They have an emotional value to me, although some more than others.  There are a few that I would never sell, but I wouldn’t put them on the wall in my home either.  They’re in a drawer.  I’m not particularly careful with them, but I like to know that I have the possibility to go back and look at them now and then.  Looking at one of my old originals, I remember who I was when I made it, what I was thinking and feeling at that moment. It doesn’t work like that when I read the reproduced pages.
Ivan Brunetti:
  You know, we’re all going to turn to dust anyway, so I’m not that attached to the pages once they’re printed.  I’ll go through periods of loathing everything I’ve ever done, and I’ve discarded quite a bit of stuff when in a self-destructive mood.  Sometimes I’m surprised I have any originals left.
Charles Burns: 
Recently, I made a bad trade with an underground cartoonist.  I found my artwork that I traded to him listed on eBay a few weeks later.
Phoebe Gloeckner:
 I don’t like to sell my artwork very often so I rarely attempt to.  I guess I like to look at it.  Sometimes I need to keep it, to look at it and reassure myself that I actually did something.  I need physical proof that I exist and that I accomplished something, good or bad.
Chris Ware: 
Regarding artwork by others, I think that “originals” are probably the most important things I own.  I collect them enthusiastically... I find it very inspiring to have it all around…I also try to place the artwork in the artist’s life, and think about how old they were when they drew it, where they were living at the time, whether they were married, had children, or were living alone.  Mostly, I try to interpret how happy they were while working, or interested they were in what they were drawing by the relative speed or care with which they approached it
And one can’t help but feel thankful that Chris Ware can’t ever stop being Chris ware, so we’re treated to charming, digressive reverie such as:  “I worry about and feel sorry for the art while it’s gone… I realize that this is almost insane, but I can’t help it.  I anthropomorphize everything; sometimes I even pretend that empty jars and boxes “talk” to me in my mind, so that I’ll sympathize with them to the point that I can’t throw them out, and I do the same with some art.  It’s ridiculous, but I also used to kiss the television "goodbye” as a kid, so I guess anything is possible.  
And of course, Johnny Ryan “I keep my originals, hang them on the wall, and french them.”

It’s easy to poke fun at this little catalog that could.  It’s weird, it’s flimsy, it’s amateurish, the lose page, the staples holding the artist’s “trash” damaging other pages in the book.  These disparate ingredients never truly coalesce.  It’s quite easy to dismiss this catalog as a glorified zine.  But to me, it sings of the power of creativity.  It exemplifies the true spirit of art.  And it reinforces the notion that sometimes, one is better off not knowing what they’re doing, as this is when true innovation is born.  It’s easy to create something that has a precedent.  And there is nothing wrong with that, as long as you strive to make something meaningful and worthwhile.  But when you don’t have the playbook, you have to use your imagination to get your vision across.  I admire and respect Alvin Buenaventura for putting together such an extraordinary exhibit (which I sadly never got a chance to see) and publishing this equally extraordinary catalog to accompany this exhibit.  It was a remarkable ideal and whether you feel it was executed well or not, it stands as a truly exceptional collectible and one I dearly prize.  And clearly it sparked something a fire under Buenaventura, as he shortly thereafter launched a terrific publishing house, which currently, publishes, among other things, one of the greatest comic anthologies ever, in Kramer’s Ergot and one of my favorite comic related publication, Comic Art Magazine, as well as high quality prints from some of the greatest cartoonists of our time, including many of those featured in this catalog.   In essence, this charming little gem birthed Buenaventura Press.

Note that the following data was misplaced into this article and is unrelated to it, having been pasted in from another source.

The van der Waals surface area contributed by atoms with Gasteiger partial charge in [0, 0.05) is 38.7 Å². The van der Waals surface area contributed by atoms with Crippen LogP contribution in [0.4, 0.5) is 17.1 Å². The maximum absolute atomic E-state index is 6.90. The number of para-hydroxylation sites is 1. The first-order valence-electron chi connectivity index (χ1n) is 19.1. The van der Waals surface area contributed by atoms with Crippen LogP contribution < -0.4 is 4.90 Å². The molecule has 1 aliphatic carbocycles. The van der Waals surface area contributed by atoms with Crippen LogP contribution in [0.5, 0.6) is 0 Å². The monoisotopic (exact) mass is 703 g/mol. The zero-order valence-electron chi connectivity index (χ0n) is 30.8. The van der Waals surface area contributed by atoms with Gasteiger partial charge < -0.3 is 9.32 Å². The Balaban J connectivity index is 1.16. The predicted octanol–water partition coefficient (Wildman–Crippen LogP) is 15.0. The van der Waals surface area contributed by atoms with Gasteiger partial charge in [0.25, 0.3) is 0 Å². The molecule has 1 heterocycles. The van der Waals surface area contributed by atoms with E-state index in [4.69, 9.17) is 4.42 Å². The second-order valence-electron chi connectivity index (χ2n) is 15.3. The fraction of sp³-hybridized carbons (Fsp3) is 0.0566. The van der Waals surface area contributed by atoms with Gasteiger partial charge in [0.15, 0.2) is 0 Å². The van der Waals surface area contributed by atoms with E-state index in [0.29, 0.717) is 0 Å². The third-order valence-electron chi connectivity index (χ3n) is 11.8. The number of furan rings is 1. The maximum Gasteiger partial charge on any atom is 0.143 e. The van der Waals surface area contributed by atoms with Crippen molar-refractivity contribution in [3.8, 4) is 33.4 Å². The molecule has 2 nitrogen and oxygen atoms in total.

In the end, this catalog makes as much sense as a ferret yowling at the moon (made of blue cheese), but man, who wouldn’t rather see that any day.

Gene Kogan first wrote for Yellow Rat Bastard magazine (published by the hipster store chain of the same name), and covered luminaries including Peter Kuper, Tony Millionaire and Bill Plympton. Shortly after, he followed it up with online column Back Issue Reviews. He lives in Brooklyn with his wife, Liz, their son, Shaylem, their dog Mabel Eddie Campbell Kogan and way more stuff than is probably legally allowed in an apartment.